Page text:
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The Danish Red Cross and International Federation of Red Cross and Crescent Societies are making progress with their first ever catastrophe bond transaction, revealing a tiered trigger structure designed to ensure that impactful volcanic eruptions cause the cat bond to pay out.

The international humanitarian movement announced last year that it was looking to the capital markets to issue the industry’s first pure-volcano catastrophe bond.

Operating in the humanitarian space means that the Red Cross and Red Crescent deals in extreme risks, seeing first-hand that when a region is affected by a disaster, it’s vital that capital is delivered quickly and effectively to support the best possible humanitarian response.

According to the Red Cross and Red Crescent, worldwide, 500 million people live near 1,500 active volcanoes. Furthermore, when an eruption does occur, even those that aren’t completely displaced can still experience significant financial, livelihood and human loss.

To address this, the Red Cross and Red Crescent has turned to the capital markets and the sophisticated base of insurance-linked securities (ILS) investors, and in 2019 is working towards sponsoring the world’s first pure-volcano cat bond.

The final size of the deal remains unclear, however, Adam Bornstein, an innovation finance specialist that works in the Global Innovation, Finance, and Transformation (GIFT) Team of the Red Cross and Red Crescent, told Artemis in November of last year that the deal would be privately placed with a size of around $15 million.

As an example of the potential financial impact of a volcanic eruption, when Europe’s largest volcano, Mount Etna, erupted in 2002, it resulted in economic losses of $900 million.

The Red Cross and Red Crescent volcano cat bond is being structured using a parametric trigger that ensures rapid pay out when disaster does strike.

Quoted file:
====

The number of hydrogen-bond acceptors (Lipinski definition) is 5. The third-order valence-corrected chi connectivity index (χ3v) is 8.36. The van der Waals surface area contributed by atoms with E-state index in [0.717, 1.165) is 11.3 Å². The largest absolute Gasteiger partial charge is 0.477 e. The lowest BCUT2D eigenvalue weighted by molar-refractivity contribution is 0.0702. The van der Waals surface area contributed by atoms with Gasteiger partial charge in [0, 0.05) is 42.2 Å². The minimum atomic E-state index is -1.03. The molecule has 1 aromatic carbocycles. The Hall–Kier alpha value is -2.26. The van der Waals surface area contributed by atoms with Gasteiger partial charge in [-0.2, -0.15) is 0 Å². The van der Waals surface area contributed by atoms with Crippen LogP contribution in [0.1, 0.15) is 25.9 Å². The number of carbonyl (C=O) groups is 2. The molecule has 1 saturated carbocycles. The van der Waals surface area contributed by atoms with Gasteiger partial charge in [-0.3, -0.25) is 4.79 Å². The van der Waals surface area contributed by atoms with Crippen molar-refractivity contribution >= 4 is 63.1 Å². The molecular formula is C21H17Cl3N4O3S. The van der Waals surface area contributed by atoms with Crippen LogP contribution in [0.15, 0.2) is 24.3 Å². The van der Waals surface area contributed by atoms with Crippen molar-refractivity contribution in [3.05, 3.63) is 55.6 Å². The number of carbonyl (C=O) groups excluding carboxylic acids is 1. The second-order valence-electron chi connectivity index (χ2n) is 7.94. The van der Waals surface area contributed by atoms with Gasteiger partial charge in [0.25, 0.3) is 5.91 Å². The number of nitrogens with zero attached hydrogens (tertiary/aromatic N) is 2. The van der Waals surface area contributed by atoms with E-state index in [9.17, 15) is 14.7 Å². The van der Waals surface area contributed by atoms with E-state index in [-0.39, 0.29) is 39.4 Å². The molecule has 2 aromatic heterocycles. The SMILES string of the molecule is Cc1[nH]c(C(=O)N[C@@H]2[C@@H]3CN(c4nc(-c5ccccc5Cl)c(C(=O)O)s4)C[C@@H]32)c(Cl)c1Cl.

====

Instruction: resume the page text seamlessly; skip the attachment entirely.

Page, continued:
This is vital to its function as a source of readily available funding to assist with the humanitarian response to a volcanic eruption.

Those impacted by an eruption are often in need of urgent assistance and financing, so utilising a parametric trigger, which pays out when pre-determined triggers are met, ensures the rapid disbursement of funds, especially when compared with a more traditional insurance policy that requires on-site visits and more comprehensive loss assessment.

The Red Cross and Red Crescent explained to Artemis that the trigger for its bond is based on the occurrence of a volcanic eruption, as measured by the column height of the ash plume.

Importantly, to mitigate any concerns that an eruption may not trigger the bond (so if the height of the ash plume falls just below the trigger threshold but still results in extensive financial and economic damage), the sponsor has tiered the triggers across three pre-determined ash plume heights.

The Red Cross and Red Crescent states that Mitiga Solutions, a spin-off Barcelona Supercomputer Center, has jointly developed with lead investors a long-term probabilistic model to calculate the expected financial loss to investors in the event of a volcanic eruption.

Mitiga has also developed a short-term, deterministic impact model which generates post-eruption risk scenarios which ensures at risk communities receive critical humanitarian assistance without delay

These kinds of developments help to build a more comprehensive understanding of the exposure, which in turn improves investor comfort and confidence, ultimately laying the foundations for the continued, and broader transfer of volcanic risk to the capital markets.

“The aim is to take advantage of capital markets and financial structure innovation, to deliver and deploy emergency funding in a highly efficient manner,” the Red Cross and Red Crescent said.

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